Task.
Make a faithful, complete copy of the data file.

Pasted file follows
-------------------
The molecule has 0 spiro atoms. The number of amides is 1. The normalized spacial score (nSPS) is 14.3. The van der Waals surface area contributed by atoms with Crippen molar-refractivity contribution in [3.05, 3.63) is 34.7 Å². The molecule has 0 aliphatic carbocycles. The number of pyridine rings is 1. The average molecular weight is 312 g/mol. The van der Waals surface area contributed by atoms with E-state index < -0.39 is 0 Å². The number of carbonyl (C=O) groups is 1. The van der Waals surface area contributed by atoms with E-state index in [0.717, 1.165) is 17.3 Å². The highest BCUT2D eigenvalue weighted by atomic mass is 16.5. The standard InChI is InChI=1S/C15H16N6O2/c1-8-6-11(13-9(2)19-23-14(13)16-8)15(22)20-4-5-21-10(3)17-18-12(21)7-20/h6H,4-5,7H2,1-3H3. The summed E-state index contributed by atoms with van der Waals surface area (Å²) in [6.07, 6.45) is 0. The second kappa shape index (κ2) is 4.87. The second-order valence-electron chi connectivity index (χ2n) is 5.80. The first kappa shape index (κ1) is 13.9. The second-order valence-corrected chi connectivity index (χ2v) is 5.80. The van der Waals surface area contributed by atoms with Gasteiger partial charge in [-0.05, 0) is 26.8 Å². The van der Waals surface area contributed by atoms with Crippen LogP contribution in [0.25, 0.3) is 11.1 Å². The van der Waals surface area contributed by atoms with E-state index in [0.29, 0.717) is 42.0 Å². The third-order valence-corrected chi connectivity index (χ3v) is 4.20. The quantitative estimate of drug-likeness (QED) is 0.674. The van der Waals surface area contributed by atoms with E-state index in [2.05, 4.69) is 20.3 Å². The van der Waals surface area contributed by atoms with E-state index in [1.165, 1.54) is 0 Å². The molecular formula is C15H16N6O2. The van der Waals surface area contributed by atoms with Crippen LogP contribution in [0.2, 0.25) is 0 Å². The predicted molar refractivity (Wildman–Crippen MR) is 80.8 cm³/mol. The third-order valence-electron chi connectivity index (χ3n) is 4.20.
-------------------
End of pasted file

The molecule has 0 spiro atoms. The number of amides is 1. The normalized spacial score (nSPS) is 14.3. The van der Waals surface area contributed by atoms with Crippen molar-refractivity contribution in [3.05, 3.63) is 34.7 Å². The molecule has 0 aliphatic carbocycles. The number of pyridine rings is 1. The average molecular weight is 312 g/mol. The van der Waals surface area contributed by atoms with E-state index < -0.39 is 0 Å². The number of carbonyl (C=O) groups is 1. The van der Waals surface area contributed by atoms with E-state index in [0.717, 1.165) is 17.3 Å². The highest BCUT2D eigenvalue weighted by atomic mass is 16.5. The standard InChI is InChI=1S/C15H16N6O2/c1-8-6-11(13-9(2)19-23-14(13)16-8)15(22)20-4-5-21-10(3)17-18-12(21)7-20/h6H,4-5,7H2,1-3H3. The summed E-state index contributed by atoms with van der Waals surface area (Å²) in [6.07, 6.45) is 0. The second kappa shape index (κ2) is 4.87. The second-order valence-electron chi connectivity index (χ2n) is 5.80. The first kappa shape index (κ1) is 13.9. The second-order valence-corrected chi connectivity index (χ2v) is 5.80. The van der Waals surface area contributed by atoms with Gasteiger partial charge in [-0.05, 0) is 26.8 Å². The van der Waals surface area contributed by atoms with Crippen LogP contribution in [0.25, 0.3) is 11.1 Å². The van der Waals surface area contributed by atoms with E-state index in [0.29, 0.717) is 42.0 Å². The third-order valence-corrected chi connectivity index (χ3v) is 4.20. The quantitative estimate of drug-likeness (QED) is 0.674. The van der Waals surface area contributed by atoms with E-state index in [2.05, 4.69) is 20.3 Å². The van der Waals surface area contributed by atoms with E-state index in [1.165, 1.54) is 0 Å². The molecular formula is C15H16N6O2. The van der Waals surface area contributed by atoms with Crippen LogP contribution in [0.2, 0.25) is 0 Å². The predicted molar refractivity (Wildman–Crippen MR) is 80.8 cm³/mol. The third-order valence-electron chi connectivity index (χ3n) is 4.20.